“All the best games are easy to learn and difficult to master. They should reward the first quarter and the hundredth”. – Nolan Bushnell
While I don’t think that all games should follow this principle (afterall, many games for the hardcore players in particular can benefit from starting off in a complex and difficult manner in order to avoid boring the generally experienced target audience), it is still a valuable general guideline – especially for casual and mobile game developers.
It is particularly important for their audience not to experience frustration but success shortly after starting the game the first time. You have to capture their interest immediately – put a smile on their face within few minutes. A tutorial can be necessary to communicate what the game is about, but keep it concise and easy-to-understand.
Also, make sure that the game is based on a single, simple gameplay mechanic that makes sense in the context of the game (see also part 1 on meaningful play). To test this, check if the gameplay can be explained with a simple verb and object. It could be “throw bombs”, “aim pistol”, “avoid enemies”, or "cut the rope" (pun intended). If this test fails, your target audience might belong to less casual players.
To ensure the longevity of the game, an increasing difficulty curve must be implemented. New challenges, tools, enemies, power-ups etc, must be gradually included to complicate the underlying gameplay mechanic. Make sure you build upon past player experiences, bridging the gap between the known and the unknown. Introduce one new feature at a time. If successful, the player might play until the very end when most gameplay elements exist together, culminating in a complex and maybe even chaotic design that demands much focus and concentration. The player will feel that his skills have come a long way since he booted up the game for the first time.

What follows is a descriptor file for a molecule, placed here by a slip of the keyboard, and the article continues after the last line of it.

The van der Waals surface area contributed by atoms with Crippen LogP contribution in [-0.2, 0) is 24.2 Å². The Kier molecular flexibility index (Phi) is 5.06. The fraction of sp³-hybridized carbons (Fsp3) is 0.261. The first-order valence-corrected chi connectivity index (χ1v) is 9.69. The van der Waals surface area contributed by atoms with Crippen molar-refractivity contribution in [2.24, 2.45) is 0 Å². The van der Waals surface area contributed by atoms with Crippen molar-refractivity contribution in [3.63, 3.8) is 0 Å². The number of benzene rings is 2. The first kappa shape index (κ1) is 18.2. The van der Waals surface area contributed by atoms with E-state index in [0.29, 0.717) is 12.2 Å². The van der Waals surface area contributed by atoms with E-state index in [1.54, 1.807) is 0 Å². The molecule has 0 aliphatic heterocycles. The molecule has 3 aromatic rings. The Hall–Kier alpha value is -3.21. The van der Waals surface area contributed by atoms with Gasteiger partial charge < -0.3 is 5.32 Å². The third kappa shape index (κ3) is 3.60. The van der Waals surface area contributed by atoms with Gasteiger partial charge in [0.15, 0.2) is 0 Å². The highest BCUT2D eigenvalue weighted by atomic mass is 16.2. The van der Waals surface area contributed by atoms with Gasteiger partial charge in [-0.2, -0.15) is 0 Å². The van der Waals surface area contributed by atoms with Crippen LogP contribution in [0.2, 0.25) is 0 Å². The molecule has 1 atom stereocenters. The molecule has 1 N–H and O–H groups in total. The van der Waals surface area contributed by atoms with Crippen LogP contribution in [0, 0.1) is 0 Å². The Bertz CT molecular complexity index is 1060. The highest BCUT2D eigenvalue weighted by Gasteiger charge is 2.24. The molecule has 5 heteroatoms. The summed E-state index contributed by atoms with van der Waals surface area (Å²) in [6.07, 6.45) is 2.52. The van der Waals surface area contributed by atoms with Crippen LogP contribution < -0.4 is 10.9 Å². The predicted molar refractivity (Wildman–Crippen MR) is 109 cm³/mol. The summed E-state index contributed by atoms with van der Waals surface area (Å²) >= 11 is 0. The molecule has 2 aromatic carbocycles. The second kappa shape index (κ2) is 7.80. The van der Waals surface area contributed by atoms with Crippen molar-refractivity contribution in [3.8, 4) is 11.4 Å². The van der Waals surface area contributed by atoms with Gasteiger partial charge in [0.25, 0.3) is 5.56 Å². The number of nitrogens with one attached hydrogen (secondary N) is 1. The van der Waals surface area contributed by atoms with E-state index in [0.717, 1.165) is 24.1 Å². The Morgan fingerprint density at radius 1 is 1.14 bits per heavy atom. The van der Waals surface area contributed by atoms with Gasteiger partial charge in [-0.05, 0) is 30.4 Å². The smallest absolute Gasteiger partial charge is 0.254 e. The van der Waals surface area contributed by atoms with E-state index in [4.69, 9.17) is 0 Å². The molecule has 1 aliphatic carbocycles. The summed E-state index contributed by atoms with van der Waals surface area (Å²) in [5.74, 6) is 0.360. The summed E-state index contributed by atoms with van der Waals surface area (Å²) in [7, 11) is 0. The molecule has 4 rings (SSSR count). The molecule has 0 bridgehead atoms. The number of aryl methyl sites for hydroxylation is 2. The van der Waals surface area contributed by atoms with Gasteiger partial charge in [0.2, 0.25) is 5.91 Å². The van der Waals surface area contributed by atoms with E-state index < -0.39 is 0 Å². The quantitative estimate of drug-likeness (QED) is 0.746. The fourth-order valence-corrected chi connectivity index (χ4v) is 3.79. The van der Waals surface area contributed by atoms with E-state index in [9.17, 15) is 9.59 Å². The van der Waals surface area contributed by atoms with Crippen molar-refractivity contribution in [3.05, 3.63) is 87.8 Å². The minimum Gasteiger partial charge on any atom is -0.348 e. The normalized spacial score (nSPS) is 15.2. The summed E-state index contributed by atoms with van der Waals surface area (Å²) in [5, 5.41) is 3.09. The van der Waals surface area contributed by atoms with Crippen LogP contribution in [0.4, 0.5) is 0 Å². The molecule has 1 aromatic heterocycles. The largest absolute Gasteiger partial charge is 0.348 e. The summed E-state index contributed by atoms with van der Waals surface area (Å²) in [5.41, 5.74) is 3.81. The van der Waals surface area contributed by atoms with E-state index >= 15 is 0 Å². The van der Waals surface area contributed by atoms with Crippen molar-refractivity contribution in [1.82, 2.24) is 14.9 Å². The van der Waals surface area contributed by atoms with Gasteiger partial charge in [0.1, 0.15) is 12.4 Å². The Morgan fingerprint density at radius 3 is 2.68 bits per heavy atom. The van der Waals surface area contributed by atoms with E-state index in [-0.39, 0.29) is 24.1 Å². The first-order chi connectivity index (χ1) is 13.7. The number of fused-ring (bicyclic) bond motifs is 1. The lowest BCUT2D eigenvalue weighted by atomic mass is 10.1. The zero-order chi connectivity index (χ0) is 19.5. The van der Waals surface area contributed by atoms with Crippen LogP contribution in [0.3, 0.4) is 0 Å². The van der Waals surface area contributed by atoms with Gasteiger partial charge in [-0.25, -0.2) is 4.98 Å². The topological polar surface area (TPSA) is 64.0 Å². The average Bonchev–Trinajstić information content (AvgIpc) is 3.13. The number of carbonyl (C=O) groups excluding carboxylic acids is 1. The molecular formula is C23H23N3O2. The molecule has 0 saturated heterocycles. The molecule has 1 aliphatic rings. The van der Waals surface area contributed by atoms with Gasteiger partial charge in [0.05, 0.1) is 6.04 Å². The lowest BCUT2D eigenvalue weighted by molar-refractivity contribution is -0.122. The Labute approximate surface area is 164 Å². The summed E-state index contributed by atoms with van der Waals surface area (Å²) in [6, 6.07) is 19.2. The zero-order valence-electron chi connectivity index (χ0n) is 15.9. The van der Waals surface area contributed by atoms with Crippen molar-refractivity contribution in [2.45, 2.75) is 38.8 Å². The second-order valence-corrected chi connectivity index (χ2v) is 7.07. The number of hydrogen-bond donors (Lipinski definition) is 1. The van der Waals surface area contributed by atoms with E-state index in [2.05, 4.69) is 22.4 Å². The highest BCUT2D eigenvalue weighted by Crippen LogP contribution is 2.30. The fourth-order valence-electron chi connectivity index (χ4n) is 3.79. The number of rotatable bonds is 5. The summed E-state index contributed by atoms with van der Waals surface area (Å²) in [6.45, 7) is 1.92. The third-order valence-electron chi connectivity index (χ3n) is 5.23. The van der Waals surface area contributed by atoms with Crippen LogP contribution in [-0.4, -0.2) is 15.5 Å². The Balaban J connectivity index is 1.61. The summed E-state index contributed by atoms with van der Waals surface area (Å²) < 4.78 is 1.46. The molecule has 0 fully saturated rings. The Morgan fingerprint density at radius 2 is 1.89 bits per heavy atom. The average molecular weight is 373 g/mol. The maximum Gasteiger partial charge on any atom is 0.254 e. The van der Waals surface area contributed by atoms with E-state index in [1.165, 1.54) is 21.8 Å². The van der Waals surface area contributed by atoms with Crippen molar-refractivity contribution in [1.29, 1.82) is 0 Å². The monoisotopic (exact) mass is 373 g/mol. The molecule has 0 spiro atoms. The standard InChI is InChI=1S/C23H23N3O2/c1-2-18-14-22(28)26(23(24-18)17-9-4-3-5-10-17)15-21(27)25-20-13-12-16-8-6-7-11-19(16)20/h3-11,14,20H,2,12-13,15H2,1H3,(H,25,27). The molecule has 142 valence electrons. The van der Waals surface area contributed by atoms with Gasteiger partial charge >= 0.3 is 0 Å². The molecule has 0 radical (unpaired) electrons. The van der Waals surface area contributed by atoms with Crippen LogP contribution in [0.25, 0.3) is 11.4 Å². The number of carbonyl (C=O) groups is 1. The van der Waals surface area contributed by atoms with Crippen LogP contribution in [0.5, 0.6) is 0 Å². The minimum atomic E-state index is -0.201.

Finally, this principle can also be met by making sure that each section or level of the game can be completed in several ways that are rated differently. For example, you can give scores or stars to the player depending on his performance. In this way, both bad and good players can have their own incentives to play a specific level – and longevity is boosted when the desire to improve your score settles in.
Principle found in Tiny Wings:
Tiny Wings for the iPhone and Ipod Touch, is extremely simple. You control a small bird, trying to fly over a bunch of hills in a 2D environment. You must get as far as possible within a set amount of time. When not pressing anything, you float in the air slowly drifting down. While touching anywhere on the screen, you fall down quickly. You must use this mechanic to land on downhill slopes in order to get momentum and speed. In other words, Tiny Wings is all about timing. The mechanic is extremely easy is to learn – and complemented by a simple tutorial with a few informative pictures. When you’re doing poorly, the speed of your bird is automatically slowed down, since you lack the momentum gained when playing well. This slow pace gives beginners a larger time frame in which to time their landings. Conversely, the more momentum and speed gained (in other the words: the better you get at the game), the more difficult the game becomes. Landing on a downhill slope is much harder when blazing through the skies with tremendous pace. This built-in gameplay mechanic thus perfectly supports this design principle.
Furthermore, the game has optional power-ups, such as jump pads and food that increase your score. Taking advantage of these becomes especially important for the hard-core gamer that wishes to beat his high-score. Also, special awards are given for playing in particular ways, which encourages multiple play-throughs. These are optional tasks implicit in the game and mainly directed at experienced players looking for additional challenge.
I hope this all makes sense. If it does, please like it on Facebook☺ Look in the blog archive to the left for more game design principles.